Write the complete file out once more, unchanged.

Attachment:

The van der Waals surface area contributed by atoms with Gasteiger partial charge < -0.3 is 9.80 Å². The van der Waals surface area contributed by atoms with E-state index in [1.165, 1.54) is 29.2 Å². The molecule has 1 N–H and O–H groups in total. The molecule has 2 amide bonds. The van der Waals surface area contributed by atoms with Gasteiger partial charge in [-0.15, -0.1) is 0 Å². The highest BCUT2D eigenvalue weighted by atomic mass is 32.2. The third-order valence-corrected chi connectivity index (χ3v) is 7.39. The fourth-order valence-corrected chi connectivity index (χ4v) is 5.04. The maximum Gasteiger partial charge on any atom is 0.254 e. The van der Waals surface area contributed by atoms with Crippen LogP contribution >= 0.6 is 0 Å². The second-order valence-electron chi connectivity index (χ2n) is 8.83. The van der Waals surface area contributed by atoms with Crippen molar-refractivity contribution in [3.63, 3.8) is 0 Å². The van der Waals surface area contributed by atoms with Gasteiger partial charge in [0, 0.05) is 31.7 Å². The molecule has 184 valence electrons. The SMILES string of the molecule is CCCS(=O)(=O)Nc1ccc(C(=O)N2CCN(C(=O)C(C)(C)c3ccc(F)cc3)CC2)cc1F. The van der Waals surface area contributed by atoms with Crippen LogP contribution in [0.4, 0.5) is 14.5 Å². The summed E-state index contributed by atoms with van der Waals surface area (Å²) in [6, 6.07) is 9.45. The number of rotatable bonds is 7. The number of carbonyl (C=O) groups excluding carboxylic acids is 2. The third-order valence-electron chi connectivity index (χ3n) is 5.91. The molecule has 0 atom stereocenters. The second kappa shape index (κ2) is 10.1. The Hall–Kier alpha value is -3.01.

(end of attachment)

The van der Waals surface area contributed by atoms with Gasteiger partial charge < -0.3 is 9.80 Å². The van der Waals surface area contributed by atoms with E-state index in [1.165, 1.54) is 29.2 Å². The molecule has 1 N–H and O–H groups in total. The molecule has 2 amide bonds. The van der Waals surface area contributed by atoms with Gasteiger partial charge in [-0.15, -0.1) is 0 Å². The highest BCUT2D eigenvalue weighted by atomic mass is 32.2. The third-order valence-corrected chi connectivity index (χ3v) is 7.39. The fourth-order valence-corrected chi connectivity index (χ4v) is 5.04. The maximum Gasteiger partial charge on any atom is 0.254 e. The van der Waals surface area contributed by atoms with Crippen LogP contribution >= 0.6 is 0 Å². The second-order valence-electron chi connectivity index (χ2n) is 8.83. The van der Waals surface area contributed by atoms with Crippen molar-refractivity contribution in [3.63, 3.8) is 0 Å². The van der Waals surface area contributed by atoms with Gasteiger partial charge in [0, 0.05) is 31.7 Å². The molecule has 184 valence electrons. The SMILES string of the molecule is CCCS(=O)(=O)Nc1ccc(C(=O)N2CCN(C(=O)C(C)(C)c3ccc(F)cc3)CC2)cc1F. The van der Waals surface area contributed by atoms with Crippen LogP contribution in [0.4, 0.5) is 14.5 Å². The summed E-state index contributed by atoms with van der Waals surface area (Å²) in [6, 6.07) is 9.45. The number of rotatable bonds is 7. The number of carbonyl (C=O) groups excluding carboxylic acids is 2. The third-order valence-electron chi connectivity index (χ3n) is 5.91. The molecule has 0 atom stereocenters. The second kappa shape index (κ2) is 10.1. The Hall–Kier alpha value is -3.01.